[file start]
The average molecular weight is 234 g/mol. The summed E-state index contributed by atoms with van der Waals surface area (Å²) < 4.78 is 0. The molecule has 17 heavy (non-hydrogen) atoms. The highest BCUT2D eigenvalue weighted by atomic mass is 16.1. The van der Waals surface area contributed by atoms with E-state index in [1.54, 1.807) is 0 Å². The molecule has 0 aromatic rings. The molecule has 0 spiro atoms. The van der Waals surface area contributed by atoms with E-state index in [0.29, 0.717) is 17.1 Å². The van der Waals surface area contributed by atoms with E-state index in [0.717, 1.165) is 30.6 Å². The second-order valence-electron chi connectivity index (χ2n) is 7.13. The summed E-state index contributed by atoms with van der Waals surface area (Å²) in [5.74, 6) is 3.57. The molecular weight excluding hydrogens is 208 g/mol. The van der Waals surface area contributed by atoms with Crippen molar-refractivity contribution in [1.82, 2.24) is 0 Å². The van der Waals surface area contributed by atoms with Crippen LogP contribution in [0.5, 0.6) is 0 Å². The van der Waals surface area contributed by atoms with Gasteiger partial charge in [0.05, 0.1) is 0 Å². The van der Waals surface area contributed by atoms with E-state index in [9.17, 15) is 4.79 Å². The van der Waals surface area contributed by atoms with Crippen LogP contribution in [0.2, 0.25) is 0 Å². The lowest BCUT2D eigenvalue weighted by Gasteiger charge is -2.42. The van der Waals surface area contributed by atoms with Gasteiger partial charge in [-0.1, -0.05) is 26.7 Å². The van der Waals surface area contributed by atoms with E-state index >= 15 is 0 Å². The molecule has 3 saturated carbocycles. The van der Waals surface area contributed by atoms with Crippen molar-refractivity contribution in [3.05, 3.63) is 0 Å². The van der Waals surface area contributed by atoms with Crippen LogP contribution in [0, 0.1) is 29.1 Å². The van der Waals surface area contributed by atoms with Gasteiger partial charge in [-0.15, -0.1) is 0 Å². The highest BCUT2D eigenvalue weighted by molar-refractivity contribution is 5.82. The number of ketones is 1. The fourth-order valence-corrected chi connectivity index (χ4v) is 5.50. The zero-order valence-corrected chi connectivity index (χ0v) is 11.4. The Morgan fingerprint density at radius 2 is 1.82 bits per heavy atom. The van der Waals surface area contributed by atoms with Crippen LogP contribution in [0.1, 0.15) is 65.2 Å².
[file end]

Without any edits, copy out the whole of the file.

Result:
The average molecular weight is 234 g/mol. The summed E-state index contributed by atoms with van der Waals surface area (Å²) < 4.78 is 0. The molecule has 17 heavy (non-hydrogen) atoms. The highest BCUT2D eigenvalue weighted by atomic mass is 16.1. The van der Waals surface area contributed by atoms with E-state index in [1.54, 1.807) is 0 Å². The molecule has 0 aromatic rings. The molecule has 0 spiro atoms. The van der Waals surface area contributed by atoms with E-state index in [0.29, 0.717) is 17.1 Å². The van der Waals surface area contributed by atoms with E-state index in [0.717, 1.165) is 30.6 Å². The second-order valence-electron chi connectivity index (χ2n) is 7.13. The summed E-state index contributed by atoms with van der Waals surface area (Å²) in [5.74, 6) is 3.57. The molecular weight excluding hydrogens is 208 g/mol. The van der Waals surface area contributed by atoms with Crippen molar-refractivity contribution in [1.82, 2.24) is 0 Å². The van der Waals surface area contributed by atoms with Crippen LogP contribution in [0.5, 0.6) is 0 Å². The van der Waals surface area contributed by atoms with Gasteiger partial charge in [0.05, 0.1) is 0 Å². The van der Waals surface area contributed by atoms with E-state index in [9.17, 15) is 4.79 Å². The van der Waals surface area contributed by atoms with Crippen LogP contribution in [0.2, 0.25) is 0 Å². The lowest BCUT2D eigenvalue weighted by Gasteiger charge is -2.42. The van der Waals surface area contributed by atoms with Gasteiger partial charge in [-0.1, -0.05) is 26.7 Å². The van der Waals surface area contributed by atoms with E-state index >= 15 is 0 Å². The molecule has 3 saturated carbocycles. The van der Waals surface area contributed by atoms with Crippen molar-refractivity contribution in [3.05, 3.63) is 0 Å². The van der Waals surface area contributed by atoms with Crippen LogP contribution in [0, 0.1) is 29.1 Å². The van der Waals surface area contributed by atoms with Gasteiger partial charge in [-0.15, -0.1) is 0 Å². The highest BCUT2D eigenvalue weighted by molar-refractivity contribution is 5.82. The number of ketones is 1. The fourth-order valence-corrected chi connectivity index (χ4v) is 5.50. The zero-order valence-corrected chi connectivity index (χ0v) is 11.4. The Morgan fingerprint density at radius 2 is 1.82 bits per heavy atom. The van der Waals surface area contributed by atoms with Crippen LogP contribution in [0.1, 0.15) is 65.2 Å².